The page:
Saturday, September 14, 2013
Toughen Up SEC Rules
The government should mandate higher standards and tighter compliance for the exchanges’ technology. Last week’s brief shutdown was just the latest snafu.
Would a proposed Securities and Exchange Commission rule have prevented the three-hour outage at Nasdaq in late August or the six-minute version that occurred last week? Probably.
The SEC is readying Reg SCI (Systems Compliance and Integrity) to replace and expand portions of the commission’s Automation Review Policy (ARP), which covers trading technology and systems. With their 60-day comment period finished, the Reg SCI rules—designed to get a better handle on Wall Street’s technology infrastructure and create more trading stability—are in a revision period with the implementation date still unclear. SEC Chairman Mary Jo White is a strong advocate. In many cases, the rules make mandatory what has been voluntary, and the industry has opposed them, mostly based on the cost of implementation.
Reg SCI would impose new standards on “key market participants,” such as exchanges and certain alternate-trading systems, clearing agencies, and automated systems that directly support trading, clearance and settlement, order routing, market data, regulation, and surveillance. Also covered would be the self-regulatory organizations: the Financial Industry Regulatory Authority (Finra) and the Municipal Securities Review Board. The SEC has said 10 dark pools, or private trading platforms, are large enough to be regulated, based on their 2012 volumes.
AFFECTED MARKET PARTICIPANTS would be required to establish, maintain, and enforce policies and procedures to ensure that their systems can operate and promote fair and orderly markets, and that they comply with all laws and regulations. They are also required to correct any system disruptions or compliance issues and to notify the SEC of system changes. Disaster-recovery plans would have to be tested at least annually, with a report on compliance to authorities.
Frankly, it’s surprising to me that such policies and procedures are still voluntary, given recent history. Nasdaq OMX Group (ticker: NDAQ), which is slated to brief the SEC this week about the Aug. 22 breakdown, has said that problem occurred because of a massive number of data requests from a rival exchange, NYSE Arca, that came in above tested limits. Nasdaq’s securities-information processor failed to handle the extreme message traffic. The messages included requests for price quotes.
In May 2010 came the “Flash Crash” that caused nearly $1 trillion in temporary paper losses; and in 2012 a tech snafu at Knight Capital led to the firm’s losing millions of dollars and ultimately being sold. Another tech failure: Facebook’s (FB) disastrous initial public offering, which spurred Nasdaq to make good on up to $62 million in systems-related losses.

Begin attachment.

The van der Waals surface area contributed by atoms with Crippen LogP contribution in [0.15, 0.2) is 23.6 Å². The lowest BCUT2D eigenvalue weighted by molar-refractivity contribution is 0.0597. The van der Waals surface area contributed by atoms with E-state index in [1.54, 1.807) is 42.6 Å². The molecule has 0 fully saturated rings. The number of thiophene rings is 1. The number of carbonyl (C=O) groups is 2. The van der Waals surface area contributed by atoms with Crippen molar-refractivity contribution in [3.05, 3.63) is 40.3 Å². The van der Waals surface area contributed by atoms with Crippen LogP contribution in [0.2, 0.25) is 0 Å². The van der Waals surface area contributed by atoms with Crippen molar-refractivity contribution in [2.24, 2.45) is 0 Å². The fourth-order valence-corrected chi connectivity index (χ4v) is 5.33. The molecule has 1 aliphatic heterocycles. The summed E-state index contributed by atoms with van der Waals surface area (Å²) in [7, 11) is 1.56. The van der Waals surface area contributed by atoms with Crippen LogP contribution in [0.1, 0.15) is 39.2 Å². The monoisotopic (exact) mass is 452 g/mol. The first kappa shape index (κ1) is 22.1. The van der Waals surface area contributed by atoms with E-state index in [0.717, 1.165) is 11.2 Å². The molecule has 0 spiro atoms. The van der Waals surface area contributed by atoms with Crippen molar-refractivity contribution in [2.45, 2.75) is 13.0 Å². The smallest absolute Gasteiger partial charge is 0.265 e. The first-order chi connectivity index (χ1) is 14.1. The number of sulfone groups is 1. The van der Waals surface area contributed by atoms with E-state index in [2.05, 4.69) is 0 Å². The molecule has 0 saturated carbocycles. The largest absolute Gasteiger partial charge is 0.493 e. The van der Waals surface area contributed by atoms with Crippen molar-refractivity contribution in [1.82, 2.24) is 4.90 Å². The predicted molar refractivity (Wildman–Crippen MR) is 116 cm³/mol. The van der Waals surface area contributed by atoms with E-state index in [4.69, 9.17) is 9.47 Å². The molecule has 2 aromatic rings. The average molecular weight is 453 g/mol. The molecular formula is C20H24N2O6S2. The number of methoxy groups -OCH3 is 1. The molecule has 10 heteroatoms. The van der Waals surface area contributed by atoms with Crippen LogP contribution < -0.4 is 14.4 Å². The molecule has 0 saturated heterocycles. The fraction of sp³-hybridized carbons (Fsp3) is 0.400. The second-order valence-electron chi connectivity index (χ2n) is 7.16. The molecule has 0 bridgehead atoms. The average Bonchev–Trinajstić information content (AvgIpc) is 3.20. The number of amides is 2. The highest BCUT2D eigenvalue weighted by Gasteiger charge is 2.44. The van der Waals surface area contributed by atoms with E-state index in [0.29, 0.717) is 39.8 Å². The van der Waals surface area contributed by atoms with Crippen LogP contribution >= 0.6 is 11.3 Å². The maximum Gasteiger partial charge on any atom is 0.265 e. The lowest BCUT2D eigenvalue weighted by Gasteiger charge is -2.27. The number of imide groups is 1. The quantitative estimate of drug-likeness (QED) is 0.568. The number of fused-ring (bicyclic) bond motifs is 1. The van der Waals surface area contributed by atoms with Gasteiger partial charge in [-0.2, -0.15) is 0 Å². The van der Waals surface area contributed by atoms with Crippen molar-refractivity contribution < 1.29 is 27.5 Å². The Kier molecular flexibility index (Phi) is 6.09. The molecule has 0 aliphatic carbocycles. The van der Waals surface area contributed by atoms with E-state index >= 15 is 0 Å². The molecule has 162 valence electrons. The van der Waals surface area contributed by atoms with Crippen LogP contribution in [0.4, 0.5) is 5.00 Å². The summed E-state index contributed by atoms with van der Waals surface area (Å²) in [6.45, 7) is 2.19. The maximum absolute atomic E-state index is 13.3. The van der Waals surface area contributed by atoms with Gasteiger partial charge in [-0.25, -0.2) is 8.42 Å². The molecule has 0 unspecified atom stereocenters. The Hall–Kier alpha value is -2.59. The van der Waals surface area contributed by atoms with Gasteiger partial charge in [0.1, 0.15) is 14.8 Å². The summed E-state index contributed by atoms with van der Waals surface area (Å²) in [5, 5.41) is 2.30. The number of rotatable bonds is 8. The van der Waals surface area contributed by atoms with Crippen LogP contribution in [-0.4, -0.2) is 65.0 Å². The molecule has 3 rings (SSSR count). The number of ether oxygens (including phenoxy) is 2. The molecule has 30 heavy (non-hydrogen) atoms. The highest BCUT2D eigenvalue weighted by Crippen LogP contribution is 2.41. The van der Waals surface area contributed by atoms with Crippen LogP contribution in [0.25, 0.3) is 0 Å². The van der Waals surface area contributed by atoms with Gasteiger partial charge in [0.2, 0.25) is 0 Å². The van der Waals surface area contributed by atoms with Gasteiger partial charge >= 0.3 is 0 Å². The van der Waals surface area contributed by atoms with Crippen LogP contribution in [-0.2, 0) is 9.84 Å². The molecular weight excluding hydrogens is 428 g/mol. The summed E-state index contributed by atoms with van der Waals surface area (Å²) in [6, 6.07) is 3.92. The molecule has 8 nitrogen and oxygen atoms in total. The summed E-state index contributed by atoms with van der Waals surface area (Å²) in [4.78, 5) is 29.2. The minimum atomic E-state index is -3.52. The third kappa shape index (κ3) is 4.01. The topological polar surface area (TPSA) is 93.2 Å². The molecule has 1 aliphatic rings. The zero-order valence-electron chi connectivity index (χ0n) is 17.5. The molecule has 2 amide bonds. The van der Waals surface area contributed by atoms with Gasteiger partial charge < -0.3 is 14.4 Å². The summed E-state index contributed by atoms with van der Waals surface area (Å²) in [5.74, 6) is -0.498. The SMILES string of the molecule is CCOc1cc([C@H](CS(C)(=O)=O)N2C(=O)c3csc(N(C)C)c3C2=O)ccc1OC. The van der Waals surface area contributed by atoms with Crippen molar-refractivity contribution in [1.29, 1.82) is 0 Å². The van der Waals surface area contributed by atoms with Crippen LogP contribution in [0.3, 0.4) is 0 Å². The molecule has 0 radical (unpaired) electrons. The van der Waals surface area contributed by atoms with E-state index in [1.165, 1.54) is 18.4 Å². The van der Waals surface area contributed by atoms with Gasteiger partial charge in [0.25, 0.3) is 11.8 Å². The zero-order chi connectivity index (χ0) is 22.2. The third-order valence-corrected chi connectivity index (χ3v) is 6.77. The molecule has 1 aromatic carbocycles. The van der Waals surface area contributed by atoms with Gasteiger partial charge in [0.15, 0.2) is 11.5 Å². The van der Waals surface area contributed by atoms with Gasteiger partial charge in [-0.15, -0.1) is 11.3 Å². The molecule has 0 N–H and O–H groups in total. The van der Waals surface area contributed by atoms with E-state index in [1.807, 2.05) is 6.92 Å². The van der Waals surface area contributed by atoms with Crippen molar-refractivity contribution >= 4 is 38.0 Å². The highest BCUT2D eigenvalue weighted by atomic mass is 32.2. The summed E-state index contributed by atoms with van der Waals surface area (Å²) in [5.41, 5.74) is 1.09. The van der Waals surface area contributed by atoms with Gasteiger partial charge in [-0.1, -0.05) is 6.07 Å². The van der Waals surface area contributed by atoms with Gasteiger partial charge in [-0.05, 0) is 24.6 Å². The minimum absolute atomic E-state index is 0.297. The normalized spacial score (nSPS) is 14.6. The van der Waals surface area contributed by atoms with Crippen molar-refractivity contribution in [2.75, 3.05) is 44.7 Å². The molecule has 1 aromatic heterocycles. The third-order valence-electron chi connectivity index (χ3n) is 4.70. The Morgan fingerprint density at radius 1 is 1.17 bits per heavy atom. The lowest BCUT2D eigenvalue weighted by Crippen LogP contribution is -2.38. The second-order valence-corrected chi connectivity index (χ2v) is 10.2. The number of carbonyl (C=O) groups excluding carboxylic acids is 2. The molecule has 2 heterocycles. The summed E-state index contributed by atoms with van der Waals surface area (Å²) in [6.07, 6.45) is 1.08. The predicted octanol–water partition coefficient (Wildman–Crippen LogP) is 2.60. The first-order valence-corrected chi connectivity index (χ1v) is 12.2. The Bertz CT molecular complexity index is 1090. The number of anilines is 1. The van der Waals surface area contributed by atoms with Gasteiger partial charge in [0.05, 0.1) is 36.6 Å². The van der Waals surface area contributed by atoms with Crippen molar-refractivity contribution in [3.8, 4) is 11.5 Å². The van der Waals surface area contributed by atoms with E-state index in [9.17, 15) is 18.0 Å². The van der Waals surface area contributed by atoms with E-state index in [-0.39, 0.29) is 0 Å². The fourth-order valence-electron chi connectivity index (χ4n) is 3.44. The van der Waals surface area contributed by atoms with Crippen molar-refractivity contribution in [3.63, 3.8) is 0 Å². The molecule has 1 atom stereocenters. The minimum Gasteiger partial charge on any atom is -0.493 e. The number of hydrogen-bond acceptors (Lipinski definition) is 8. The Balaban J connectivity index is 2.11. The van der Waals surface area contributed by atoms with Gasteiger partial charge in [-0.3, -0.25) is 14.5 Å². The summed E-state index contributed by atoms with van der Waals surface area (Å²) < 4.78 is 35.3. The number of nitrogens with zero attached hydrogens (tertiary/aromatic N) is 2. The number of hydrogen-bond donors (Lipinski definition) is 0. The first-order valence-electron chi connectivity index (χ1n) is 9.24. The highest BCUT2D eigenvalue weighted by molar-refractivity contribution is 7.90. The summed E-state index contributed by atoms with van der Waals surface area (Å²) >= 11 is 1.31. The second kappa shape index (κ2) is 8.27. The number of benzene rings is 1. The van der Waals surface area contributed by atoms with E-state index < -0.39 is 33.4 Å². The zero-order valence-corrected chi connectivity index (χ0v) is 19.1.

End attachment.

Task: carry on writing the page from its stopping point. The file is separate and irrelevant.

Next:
Most responses to the proposed regulations are, rather predictably, against the added burden of new rules and requirements. Finra says, in its comment letter of July 8, 2013, that while it supports the goals of the proposed regulation, it is “concerned that the scope of Regulation SCI may be overly broad and may potentially encompass a large number of systems, perhaps unintentionally, which could diminish the overall focus and effectiveness of the proposal.” Finra considers the proposal too rigid, and would like the entities involved to have more discretion and flexibility in adopting their own policies and procedures. Its 43-page response makes numerous requests for clarification, using the phrase, “unclear and potentially overly burdensome” dozens of times.
Others suggest the industry has adequate incentives to fix the problems.
Not everyone on Wall Street agrees. One trading executive, who spoke on the condition of anonymity, insists tougher regulation is needed. He believes that, given their size, importance, and risk, the exchanges should be treated like public utilities and regulated as such. “They have a critical public function to fulfill,” he says.
Dave Lauer, a market-structure and technology-architecture consultant, thinks the regulations should also apply to broker-dealers, and has said that, “anybody with direct market access should be covered by Regulation SCI and have stringent and robust technology standards imposed on their processes.” The emphasis on competition has overwhelmed the need for stability.
Clearly there is room for greater technological stability. We will continue to monitor the state of these regulations, and how they affect the retail trader.
Published in Barron’s, September 9, 2013